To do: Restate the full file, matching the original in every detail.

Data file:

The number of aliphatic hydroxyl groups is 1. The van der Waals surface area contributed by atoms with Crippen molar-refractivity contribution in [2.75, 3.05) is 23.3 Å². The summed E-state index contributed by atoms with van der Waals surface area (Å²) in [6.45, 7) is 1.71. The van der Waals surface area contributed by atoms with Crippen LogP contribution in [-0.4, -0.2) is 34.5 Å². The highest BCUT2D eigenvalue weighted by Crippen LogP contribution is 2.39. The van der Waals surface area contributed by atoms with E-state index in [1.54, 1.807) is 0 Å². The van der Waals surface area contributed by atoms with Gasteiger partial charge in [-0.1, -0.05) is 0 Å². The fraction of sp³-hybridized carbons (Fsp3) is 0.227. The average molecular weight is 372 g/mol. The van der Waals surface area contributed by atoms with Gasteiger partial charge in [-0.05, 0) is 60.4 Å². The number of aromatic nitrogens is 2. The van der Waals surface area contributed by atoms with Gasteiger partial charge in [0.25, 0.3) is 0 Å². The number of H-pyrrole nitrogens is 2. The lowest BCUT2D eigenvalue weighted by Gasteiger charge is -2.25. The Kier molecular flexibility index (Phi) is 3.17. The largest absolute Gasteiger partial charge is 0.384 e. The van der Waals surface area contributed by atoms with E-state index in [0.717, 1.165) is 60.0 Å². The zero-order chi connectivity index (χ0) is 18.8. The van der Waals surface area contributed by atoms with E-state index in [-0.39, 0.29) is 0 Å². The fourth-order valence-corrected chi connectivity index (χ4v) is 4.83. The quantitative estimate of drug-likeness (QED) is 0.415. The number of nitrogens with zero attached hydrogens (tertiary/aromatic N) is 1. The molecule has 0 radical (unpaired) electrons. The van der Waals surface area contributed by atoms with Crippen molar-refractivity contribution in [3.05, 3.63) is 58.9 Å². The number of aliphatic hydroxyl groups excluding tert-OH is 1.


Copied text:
The number of aliphatic hydroxyl groups is 1. The van der Waals surface area contributed by atoms with Crippen molar-refractivity contribution in [2.75, 3.05) is 23.3 Å². The summed E-state index contributed by atoms with van der Waals surface area (Å²) in [6.45, 7) is 1.71. The van der Waals surface area contributed by atoms with Crippen LogP contribution in [-0.4, -0.2) is 34.5 Å². The highest BCUT2D eigenvalue weighted by Crippen LogP contribution is 2.39. The van der Waals surface area contributed by atoms with E-state index in [1.54, 1.807) is 0 Å². The van der Waals surface area contributed by atoms with Gasteiger partial charge in [-0.1, -0.05) is 0 Å². The fraction of sp³-hybridized carbons (Fsp3) is 0.227. The average molecular weight is 372 g/mol. The van der Waals surface area contributed by atoms with Gasteiger partial charge in [-0.05, 0) is 60.4 Å². The number of aromatic nitrogens is 2. The van der Waals surface area contributed by atoms with Gasteiger partial charge in [0.25, 0.3) is 0 Å². The number of H-pyrrole nitrogens is 2. The lowest BCUT2D eigenvalue weighted by Gasteiger charge is -2.25. The Kier molecular flexibility index (Phi) is 3.17. The largest absolute Gasteiger partial charge is 0.384 e. The van der Waals surface area contributed by atoms with E-state index in [0.717, 1.165) is 60.0 Å². The zero-order chi connectivity index (χ0) is 18.8. The van der Waals surface area contributed by atoms with E-state index in [-0.39, 0.29) is 0 Å². The fourth-order valence-corrected chi connectivity index (χ4v) is 4.83. The quantitative estimate of drug-likeness (QED) is 0.415. The number of nitrogens with zero attached hydrogens (tertiary/aromatic N) is 1. The molecule has 0 radical (unpaired) electrons. The van der Waals surface area contributed by atoms with Crippen molar-refractivity contribution in [3.05, 3.63) is 58.9 Å². The number of aliphatic hydroxyl groups excluding tert-OH is 1.